The next morning Eli left his apartment early. He had it all planed out. Get coffee at that café Isabel liked; pastries at the bakery. He was carrying all the ingredients he needed inside a backpack which hung from the back of his chair, and he waited for a neighbor to leave the building so he could get in unannounced. He had intentionally not texted or called Isabel that morning as he did everyday lately. He wanted to surprise her. The elevator took him to the second floor and he rolled towards the apartment. He knocked on Isabel’s door and waited.
The quiet moment that followed was enough for him to second guess himself. Maybe he shouldn’t have done this. What if she wasn’t even home? What if Isabel hated for him to show up unannounced? But then she opened the door, still on her pj’s and all his fear dissipated because her eyes seemed to genuinely light up at the sight of him. Her lips curled up into a candid smile and the tone of her voice sounded cheerful as she spoke his name into the morning air.
“Eli,” she greeted him and he smiled back relieved.
“Hey,” he caught his breath after the momentary panic. “I hope you don’t mind me showing up like this,” he ventured. “I… have a surprise for you,” he added feeling embarrassed all of a sudden.
“A surprise? Really?” she said leaning over him, her hair falling loose, grazing his arm as she lower down until their lips met. It was a short, fleshy kiss, half sweet and half sexy, as if she had restrained her passion at the last minute, leaving Eli craving for more. He opened his eyes to find Isabel’s retreating face as she pulled back with her eyelids still closed. She bit her lower lip grinning. “No better surprise than to see you here.”
“I brought breakfast,” he felt his cheeks turn red. He lifted the two coffees on his lap to draw attention away from his face. Isabel picked them up and backed off to let him pass. Eli wheeled across the threshold.
Her place looked pretty much the same as the last time he had been there, mostly empty and yet a bit messy, with books and pictures piled up on the floor. Isabel set the coffees down at the small table that apparently served both as a dining room and as a desk, because her laptop was over it along with some papers. She took a chair away to free the spot for Eli and set it by the window; then she put the things from the table over it.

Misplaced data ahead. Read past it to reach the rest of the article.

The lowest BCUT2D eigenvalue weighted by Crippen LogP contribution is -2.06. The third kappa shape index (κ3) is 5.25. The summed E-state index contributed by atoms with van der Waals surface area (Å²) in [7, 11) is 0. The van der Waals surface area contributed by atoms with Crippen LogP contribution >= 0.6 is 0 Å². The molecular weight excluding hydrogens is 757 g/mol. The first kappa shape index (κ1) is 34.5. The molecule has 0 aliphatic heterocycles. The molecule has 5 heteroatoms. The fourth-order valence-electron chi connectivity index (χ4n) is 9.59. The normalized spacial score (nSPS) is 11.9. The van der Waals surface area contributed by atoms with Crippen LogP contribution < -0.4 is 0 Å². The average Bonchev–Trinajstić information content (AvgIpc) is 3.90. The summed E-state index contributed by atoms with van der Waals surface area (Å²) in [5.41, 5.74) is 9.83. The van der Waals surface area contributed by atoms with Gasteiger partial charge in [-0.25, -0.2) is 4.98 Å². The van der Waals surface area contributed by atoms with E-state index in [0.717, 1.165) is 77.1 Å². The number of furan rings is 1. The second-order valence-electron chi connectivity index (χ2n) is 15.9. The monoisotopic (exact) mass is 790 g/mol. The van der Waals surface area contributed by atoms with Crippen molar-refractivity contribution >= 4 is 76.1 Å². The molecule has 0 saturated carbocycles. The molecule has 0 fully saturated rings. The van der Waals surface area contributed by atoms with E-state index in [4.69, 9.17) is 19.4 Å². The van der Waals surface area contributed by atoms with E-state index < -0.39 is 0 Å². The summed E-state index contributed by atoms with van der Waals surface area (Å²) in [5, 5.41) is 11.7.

“May I use your kitchen?” Eli asked.
“You want to cook?” Isabel sounded surprised.
“Yeah, I brought all the ingredients.”
“Uhm… I don’t think you can cook here.” Her brows curled up in worry as she said the words.
Eli frowned but held her gaze. He felt insulted; patronized by Isabel for the first time. She had covered it up pretty well up to now but there it was, finally, pity in her eyes. She didn´t think he could cook in a normal kitchen, one that wasn’t modified to suit his needs. So she did see him as a cripple after all.
“What were you planning on making?” Isabel asked him disregarding his expression; the look on her own face clouded with concern.
He didn’t answer. Honestly, he felt like walking away all of a sudden. Damn her present, damn his surprise, damn her, damn himself.
“Eli?” she called him back to reality.
“It doesn’t matter,” Eli turned his chair around to scape her blue pitiful eyes.
“I’m sorry, Eli, but I don’t own a single pan or pot. Hell, I don’t even know if the stove works.” She explained. Eli used his left hand to move one wheel in order to turn back around while she continued. “And I don’t have so much as salt, let alone cooking oil or any utensils.”
Was she for real? Did she really not have a single pan or was she trying to mend things because she had realized what Eli was thinking. Isabel stared at him silently for a few seconds. Eli guessed she was expecting him to say something, but before he could figure out what to say she spoke again.
“We can go back to your place,” she suggested. “Or to a restaurant. Whatever you want. Just let me get changed.”
“No,” Eli shook his head. “We have to stay here. I’m expecting a delivery.”
“A delivery?” Isabel asked intrigued.
“Yeah… It’s your Christmas present,” he almost whispered feeling embarrassment warm his cheeks. He didn’t understand why he felt so embarrassed to be giving her a present.
“Oh really?” she said excited like a child. “What is it?”
“It’s a surprise,” Eli replied not quite over the fact that Isabel thought he wouldn’t be able to use her kitchen.
“But you’ve already surprised me,” she countered with a pout.
“Do you really not own a frying pan?” he said refusing to fall for her playful tone.
Eli rolled to the kitchen. He couldn’t help himself. He was going to start opening cabinets, but then he stopped. If she was telling the truth she would think he was crazy and rude. And if she was lying, if she thought he was too crippled to cook there… If he opened a door and found a pan… That would be worse, so much worse…
He looked up at her. She was giving him a strange look. Eli’s behavior had caught her off guard. Was she thinking he was acting crazy? Was he acting crazy?
She turned around and started opening cabinet doors. Empty. Empty. Two dishes in one of them. Empty. She moved to the ones over the counter, the ones he couldn’t reach. Two glasses, two cups. Empty. A bottle of scotch in the last one. Eli looked up at her again, afraid to find anger in her face.